Only information considered relevant/significant and appropriate to tier 3 mobilisation should be reported. This process ensures that NPoCC can support forces, partner agencies and stakeholders with timely and accurate information, advice and decision making in response to steady-state and crisis situations.

Post-event debriefing

Following routine or significant mobilisations, NPoCC ensures a coordinated post-event debrief process is implemented. This is to capture learning, develop good practice and improve future mobilisation.

Debriefs also support other related NPCC activity, eg, Joint Emergency Services Interoperability Programme (JESIP) and NPCC Public Order and Public Safety (POPS).

National mobilisation coordinator

NPoCC’s strategic lead acts as the national mobilisation coordinator (NMC) when NPoCC is required to coordinate large-scale mobilisation in response to either spontaneous or planned events, for example, in response to serious public disorder or a civil emergency. The NMC:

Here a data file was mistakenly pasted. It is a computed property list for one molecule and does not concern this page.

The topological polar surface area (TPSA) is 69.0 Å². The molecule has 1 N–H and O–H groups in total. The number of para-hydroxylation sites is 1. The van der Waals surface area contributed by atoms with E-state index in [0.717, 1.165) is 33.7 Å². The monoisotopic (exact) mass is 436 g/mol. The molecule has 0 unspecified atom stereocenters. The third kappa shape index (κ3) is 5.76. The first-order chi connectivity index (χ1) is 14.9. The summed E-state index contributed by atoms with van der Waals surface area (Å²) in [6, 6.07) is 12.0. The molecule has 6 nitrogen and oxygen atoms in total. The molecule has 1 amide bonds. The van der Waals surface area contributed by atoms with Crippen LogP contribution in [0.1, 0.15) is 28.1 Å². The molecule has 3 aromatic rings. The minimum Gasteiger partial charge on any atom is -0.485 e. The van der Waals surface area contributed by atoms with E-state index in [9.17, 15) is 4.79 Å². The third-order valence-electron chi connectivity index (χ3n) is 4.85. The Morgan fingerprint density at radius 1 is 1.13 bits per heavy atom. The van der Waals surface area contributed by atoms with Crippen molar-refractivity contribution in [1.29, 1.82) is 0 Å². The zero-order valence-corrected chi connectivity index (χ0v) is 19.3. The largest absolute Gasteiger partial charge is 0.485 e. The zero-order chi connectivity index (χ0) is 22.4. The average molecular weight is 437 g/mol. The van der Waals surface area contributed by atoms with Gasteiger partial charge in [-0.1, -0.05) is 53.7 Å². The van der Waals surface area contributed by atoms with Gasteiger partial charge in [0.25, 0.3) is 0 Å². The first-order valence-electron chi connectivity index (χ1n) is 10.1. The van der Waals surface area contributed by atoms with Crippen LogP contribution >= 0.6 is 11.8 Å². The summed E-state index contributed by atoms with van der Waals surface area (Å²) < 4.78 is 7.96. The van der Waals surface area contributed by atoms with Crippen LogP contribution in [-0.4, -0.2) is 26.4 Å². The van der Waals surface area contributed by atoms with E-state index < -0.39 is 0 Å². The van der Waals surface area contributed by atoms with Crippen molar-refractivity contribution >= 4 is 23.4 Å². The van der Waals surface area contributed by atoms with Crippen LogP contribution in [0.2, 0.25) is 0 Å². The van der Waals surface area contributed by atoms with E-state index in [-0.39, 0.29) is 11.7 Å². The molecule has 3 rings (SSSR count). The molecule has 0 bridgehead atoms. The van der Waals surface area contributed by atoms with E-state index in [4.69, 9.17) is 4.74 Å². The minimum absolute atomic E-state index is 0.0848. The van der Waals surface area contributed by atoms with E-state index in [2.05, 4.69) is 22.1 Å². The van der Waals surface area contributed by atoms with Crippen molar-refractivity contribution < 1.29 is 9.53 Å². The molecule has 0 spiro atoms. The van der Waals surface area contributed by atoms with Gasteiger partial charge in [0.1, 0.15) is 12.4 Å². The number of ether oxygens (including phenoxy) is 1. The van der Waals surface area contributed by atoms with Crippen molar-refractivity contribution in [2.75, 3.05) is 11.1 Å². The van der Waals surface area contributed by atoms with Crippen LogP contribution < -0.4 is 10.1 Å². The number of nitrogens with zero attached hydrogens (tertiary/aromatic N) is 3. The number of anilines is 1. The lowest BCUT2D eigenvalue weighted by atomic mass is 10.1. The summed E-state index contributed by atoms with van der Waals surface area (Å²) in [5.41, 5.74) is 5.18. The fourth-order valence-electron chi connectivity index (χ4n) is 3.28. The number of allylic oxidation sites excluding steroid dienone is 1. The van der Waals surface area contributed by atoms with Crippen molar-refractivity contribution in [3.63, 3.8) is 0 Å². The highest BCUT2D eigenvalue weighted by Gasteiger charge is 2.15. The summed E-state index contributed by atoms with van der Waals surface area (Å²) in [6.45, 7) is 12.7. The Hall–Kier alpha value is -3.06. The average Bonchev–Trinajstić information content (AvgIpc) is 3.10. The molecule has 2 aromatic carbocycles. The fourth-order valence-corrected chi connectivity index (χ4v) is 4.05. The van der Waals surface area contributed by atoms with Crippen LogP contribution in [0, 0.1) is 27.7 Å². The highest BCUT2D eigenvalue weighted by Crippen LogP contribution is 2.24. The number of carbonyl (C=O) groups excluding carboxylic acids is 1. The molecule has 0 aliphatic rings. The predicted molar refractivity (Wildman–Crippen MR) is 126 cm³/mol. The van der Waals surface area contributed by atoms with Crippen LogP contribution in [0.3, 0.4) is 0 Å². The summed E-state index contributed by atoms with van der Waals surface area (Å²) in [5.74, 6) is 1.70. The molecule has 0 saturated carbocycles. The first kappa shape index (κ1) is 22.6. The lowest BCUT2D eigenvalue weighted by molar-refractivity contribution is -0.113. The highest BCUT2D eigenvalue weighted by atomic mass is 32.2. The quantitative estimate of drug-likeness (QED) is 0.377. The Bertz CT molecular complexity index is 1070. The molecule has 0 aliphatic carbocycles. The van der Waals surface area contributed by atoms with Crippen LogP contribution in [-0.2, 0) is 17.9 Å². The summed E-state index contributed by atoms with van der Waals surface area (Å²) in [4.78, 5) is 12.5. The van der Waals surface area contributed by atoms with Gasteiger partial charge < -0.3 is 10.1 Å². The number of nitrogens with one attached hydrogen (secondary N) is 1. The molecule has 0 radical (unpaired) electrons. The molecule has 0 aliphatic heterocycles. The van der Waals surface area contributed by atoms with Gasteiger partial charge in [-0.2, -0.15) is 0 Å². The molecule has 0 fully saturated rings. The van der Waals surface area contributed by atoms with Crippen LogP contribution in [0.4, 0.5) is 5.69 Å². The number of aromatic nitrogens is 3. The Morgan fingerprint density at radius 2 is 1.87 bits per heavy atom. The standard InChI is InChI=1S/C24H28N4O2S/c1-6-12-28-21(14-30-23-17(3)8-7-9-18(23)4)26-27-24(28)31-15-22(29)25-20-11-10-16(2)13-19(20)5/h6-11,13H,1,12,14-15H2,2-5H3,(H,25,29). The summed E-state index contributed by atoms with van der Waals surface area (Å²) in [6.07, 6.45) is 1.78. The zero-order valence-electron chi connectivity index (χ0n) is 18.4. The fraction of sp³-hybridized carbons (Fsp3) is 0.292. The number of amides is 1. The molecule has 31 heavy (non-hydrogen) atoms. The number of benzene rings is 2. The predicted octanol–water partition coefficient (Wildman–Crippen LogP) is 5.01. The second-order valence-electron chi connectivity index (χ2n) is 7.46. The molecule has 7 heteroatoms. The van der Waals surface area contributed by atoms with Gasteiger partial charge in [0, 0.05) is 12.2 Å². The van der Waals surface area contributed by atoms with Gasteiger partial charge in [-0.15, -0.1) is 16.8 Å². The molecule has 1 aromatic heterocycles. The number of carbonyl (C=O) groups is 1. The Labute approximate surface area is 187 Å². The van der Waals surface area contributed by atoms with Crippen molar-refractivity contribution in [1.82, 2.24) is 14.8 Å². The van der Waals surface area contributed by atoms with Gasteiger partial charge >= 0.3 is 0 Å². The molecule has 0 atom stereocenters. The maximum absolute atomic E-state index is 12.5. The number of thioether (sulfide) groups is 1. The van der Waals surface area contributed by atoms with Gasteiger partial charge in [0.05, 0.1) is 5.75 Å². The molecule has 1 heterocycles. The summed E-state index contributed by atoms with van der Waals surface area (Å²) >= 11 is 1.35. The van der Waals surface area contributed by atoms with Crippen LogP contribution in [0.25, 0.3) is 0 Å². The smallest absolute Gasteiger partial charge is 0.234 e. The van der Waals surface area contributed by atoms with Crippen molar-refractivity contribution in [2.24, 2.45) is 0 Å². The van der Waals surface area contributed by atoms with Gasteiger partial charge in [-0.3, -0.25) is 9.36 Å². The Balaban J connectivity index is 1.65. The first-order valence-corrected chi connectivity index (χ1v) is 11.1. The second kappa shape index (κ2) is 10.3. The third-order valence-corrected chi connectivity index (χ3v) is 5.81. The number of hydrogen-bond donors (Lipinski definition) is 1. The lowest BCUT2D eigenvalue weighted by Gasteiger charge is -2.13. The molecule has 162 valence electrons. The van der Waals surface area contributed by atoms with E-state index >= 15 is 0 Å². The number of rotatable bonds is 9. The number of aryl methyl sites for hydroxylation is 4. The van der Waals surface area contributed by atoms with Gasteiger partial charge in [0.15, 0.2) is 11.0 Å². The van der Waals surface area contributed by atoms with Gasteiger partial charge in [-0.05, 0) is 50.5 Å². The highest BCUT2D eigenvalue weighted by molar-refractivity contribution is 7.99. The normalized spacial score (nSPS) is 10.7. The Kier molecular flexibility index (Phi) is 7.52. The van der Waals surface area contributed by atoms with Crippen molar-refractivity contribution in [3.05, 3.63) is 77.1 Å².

• coordinates the provision of all police mutual aid (with the exception of counterterrorism (CT) assets) in response to requests from chief officers
  • provides advice and guidance to achieve national consistency and an equitable spread of resource demands
  • supports the assistant commissioner specialist operations (ACSO) in matters relating to CT
  • maintains an overview of non-CT mutual aid deployments in support of a CT incident, ensuring an integrated approach to mobilisation between NPoCC and the NPCC Counter Terrorism Coordination Committee
  • provides a single point of contact for forces and coordinates with key strategic partners and stakeholders
  • appoints a deputy NMC to ensure resilience
  • acts as the single, informed point of contact for government regarding national capacity and capability and the provision of mutual aid
  • leads the NPCC mobilisation business strand
  • ensures the delivery of any fast-time regional/national capacity and capability assessments